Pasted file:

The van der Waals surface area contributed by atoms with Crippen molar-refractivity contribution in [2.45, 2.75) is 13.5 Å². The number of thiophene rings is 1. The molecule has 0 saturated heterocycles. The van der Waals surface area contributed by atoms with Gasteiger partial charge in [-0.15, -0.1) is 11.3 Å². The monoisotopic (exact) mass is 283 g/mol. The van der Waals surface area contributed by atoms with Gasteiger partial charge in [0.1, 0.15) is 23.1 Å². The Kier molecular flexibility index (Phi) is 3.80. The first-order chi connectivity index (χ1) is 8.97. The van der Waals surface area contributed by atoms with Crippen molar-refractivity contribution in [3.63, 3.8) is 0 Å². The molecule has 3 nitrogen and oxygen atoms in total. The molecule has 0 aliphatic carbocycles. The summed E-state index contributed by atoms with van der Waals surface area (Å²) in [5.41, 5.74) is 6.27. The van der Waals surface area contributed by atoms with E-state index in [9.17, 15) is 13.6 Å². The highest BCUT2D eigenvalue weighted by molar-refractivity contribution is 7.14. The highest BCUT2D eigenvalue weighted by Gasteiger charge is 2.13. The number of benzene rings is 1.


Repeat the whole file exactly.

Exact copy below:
The van der Waals surface area contributed by atoms with Crippen molar-refractivity contribution in [2.45, 2.75) is 13.5 Å². The number of thiophene rings is 1. The molecule has 0 saturated heterocycles. The van der Waals surface area contributed by atoms with Gasteiger partial charge in [-0.15, -0.1) is 11.3 Å². The monoisotopic (exact) mass is 283 g/mol. The van der Waals surface area contributed by atoms with Gasteiger partial charge in [0.1, 0.15) is 23.1 Å². The Kier molecular flexibility index (Phi) is 3.80. The first-order chi connectivity index (χ1) is 8.97. The van der Waals surface area contributed by atoms with Crippen molar-refractivity contribution in [3.63, 3.8) is 0 Å². The molecule has 3 nitrogen and oxygen atoms in total. The molecule has 0 aliphatic carbocycles. The summed E-state index contributed by atoms with van der Waals surface area (Å²) in [5.41, 5.74) is 6.27. The van der Waals surface area contributed by atoms with E-state index in [9.17, 15) is 13.6 Å². The highest BCUT2D eigenvalue weighted by molar-refractivity contribution is 7.14. The highest BCUT2D eigenvalue weighted by Gasteiger charge is 2.13. The number of benzene rings is 1.